Have you ever suffered with bloating or abdominal pain? Did you know certain carbs could be contributing to your discomfort? Dietitian Emer Delaney explains the low FODMAP diet and how it can help.
If you've ever suffered from irritable bowl syndrome (IBS), you'll quite possibly have heard of the low FODMAP diet, which cuts out certain carbohydrates for a period of time to reduce or even eliminate symptoms. IBS is a chronic, relapsing and often life-long condition, and symptoms include abdominal pain, bloating and a change of bowel habit. More than four million people in the UK suffer from IBS and people visit their GP between three to ten times for help. There is a tendency to prescribe medication first to help manage symptoms, and GPs spend 14% of their budget on this. But what about the role of diet in treatment? Research shows that up to 86% of people who follow a low FODMAP diet notice a significant improvement in symptoms.
What are FODMAPs?
The catchy acronym stands for fermentable oligosaccharides, disaccharides, monosaccharides and polyols, which are more commonly known as carbohydrates. These can be further divided into five groups called fructans, galacto-oligosaccharides, lactose, excess fructose and polyols. The diet originated in Australia and has been adapted for the UK by researchers at Kings College, London. In essence, FODMAPs are different carbohydrates found in a wide range of foods including onions, garlic, mushrooms, apples, lentils, rye and milk. These sugars are poorly absorbed and pass through the small intestine and enter the colon, where they are fermented by bacteria. Gas is then produced, which stretches the sensitive bowel causing bloating, wind and pain. This can also cause water to move into and out of the colon, causing diarrhoea, constipation or a combination of both. People with IBS are more susceptible to the problems that are associated with this.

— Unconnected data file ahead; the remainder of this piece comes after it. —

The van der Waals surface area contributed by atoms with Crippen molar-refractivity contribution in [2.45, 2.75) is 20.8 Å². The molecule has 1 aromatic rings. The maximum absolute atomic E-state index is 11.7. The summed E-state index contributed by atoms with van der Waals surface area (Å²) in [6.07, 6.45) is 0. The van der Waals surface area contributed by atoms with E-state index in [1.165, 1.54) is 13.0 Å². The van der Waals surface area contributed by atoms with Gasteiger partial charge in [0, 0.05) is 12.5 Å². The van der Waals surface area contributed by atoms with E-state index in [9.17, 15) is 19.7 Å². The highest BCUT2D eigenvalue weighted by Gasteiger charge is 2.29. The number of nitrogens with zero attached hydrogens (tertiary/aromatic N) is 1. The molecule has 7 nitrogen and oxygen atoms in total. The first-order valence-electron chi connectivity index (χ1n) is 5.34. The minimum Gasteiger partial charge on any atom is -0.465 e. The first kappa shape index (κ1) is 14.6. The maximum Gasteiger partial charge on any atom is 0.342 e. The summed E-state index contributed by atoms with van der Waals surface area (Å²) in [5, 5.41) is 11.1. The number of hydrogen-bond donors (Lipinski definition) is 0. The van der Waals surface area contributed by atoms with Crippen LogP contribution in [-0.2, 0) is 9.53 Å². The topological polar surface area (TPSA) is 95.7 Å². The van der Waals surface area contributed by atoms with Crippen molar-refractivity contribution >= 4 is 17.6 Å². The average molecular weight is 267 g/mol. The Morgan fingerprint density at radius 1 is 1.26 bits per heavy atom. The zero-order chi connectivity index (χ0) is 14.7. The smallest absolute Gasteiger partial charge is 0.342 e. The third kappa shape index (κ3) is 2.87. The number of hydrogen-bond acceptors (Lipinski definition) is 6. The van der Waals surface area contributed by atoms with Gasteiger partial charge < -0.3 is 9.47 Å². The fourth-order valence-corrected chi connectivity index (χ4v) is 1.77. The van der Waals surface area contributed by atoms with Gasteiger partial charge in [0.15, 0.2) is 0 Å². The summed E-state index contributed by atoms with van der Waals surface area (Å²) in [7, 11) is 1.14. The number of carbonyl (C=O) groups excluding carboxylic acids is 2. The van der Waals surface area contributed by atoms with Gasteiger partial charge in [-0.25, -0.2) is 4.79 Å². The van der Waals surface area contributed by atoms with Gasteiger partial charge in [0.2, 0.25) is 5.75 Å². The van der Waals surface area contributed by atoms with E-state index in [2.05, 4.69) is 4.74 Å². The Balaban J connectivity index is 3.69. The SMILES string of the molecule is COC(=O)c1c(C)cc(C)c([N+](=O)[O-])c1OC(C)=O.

How to follow a low FODMAP diet
Under the supervision of a dietitian, high FODMAP foods are eliminated from the diet for six to eight weeks and replaced with suitable alternatives. After this, small amounts of FODMAP foods are gradually re-introduced to find a level of tolerance without the symptoms returning. It is not designed to be a ‘diet for life’ as many high FODMAP foods are important for stimulating the growth of beneficial bacteria in the gut.
It is important to remember not everyone will have a problem with every FODMAP. Some people might have symptoms triggered by one or two types of FODMAPs, whereas others may be sensitive to all five. The reasons for this are unknown, but foods should only be restricted if they contribute to symptoms. The diet is intended to be individualised according to the problematic FODMAP, so it is very important to seek guidance from a dietitian.
High FODMAP foods
This is not a definitive list – please refer to your dietitian or healthcare provider for more information.
The expert verdict
Does it really work? If IBS is a confirmed diagnosis, the low FODMAP diet can be extremely effective. It is heavily supported by science and if followed correctly, has proven to be effective in significantly reducing symptoms. It can be a challenge to follow at times, but the efforts are well worth the rewards. I tell my clients planning and preparation are key to success.
A word of advice, if you suspect you suffer from IBS, speak with your GP. It is important to exclude coeliac disease and other possible medical conditions first. If IBS is confirmed as the cause of symptoms, then a low FODMAP diet under guidance with a dietitian can definitely be beneficial.
Low FODMAP recipes to try...
For more tempting ideas, visit our low FODMAP diet recipe collection.
Emer Delaney BSc (Hons), RD has an honours degree in Human Nutrition and Dietetics from the University of Ulster. She has worked as a dietitian in some of London's top teaching hospitals and is currently based in Chelsea.
This article was reviewed on 8 August 2018 by nutritionist Kerry Torrens.
Kerry Torrens is a qualified Nutritionist (MBANT) with a post graduate diploma in Personalised Nutrition & Nutritional Therapy. She is a member of the British Association for Nutrition and Lifestyle Medicine (BANT) and a member of the Guild of Food Writers. Over the last 15 years she has been a contributing author to a number of nutritional and cookery publications including BBC Good Food.
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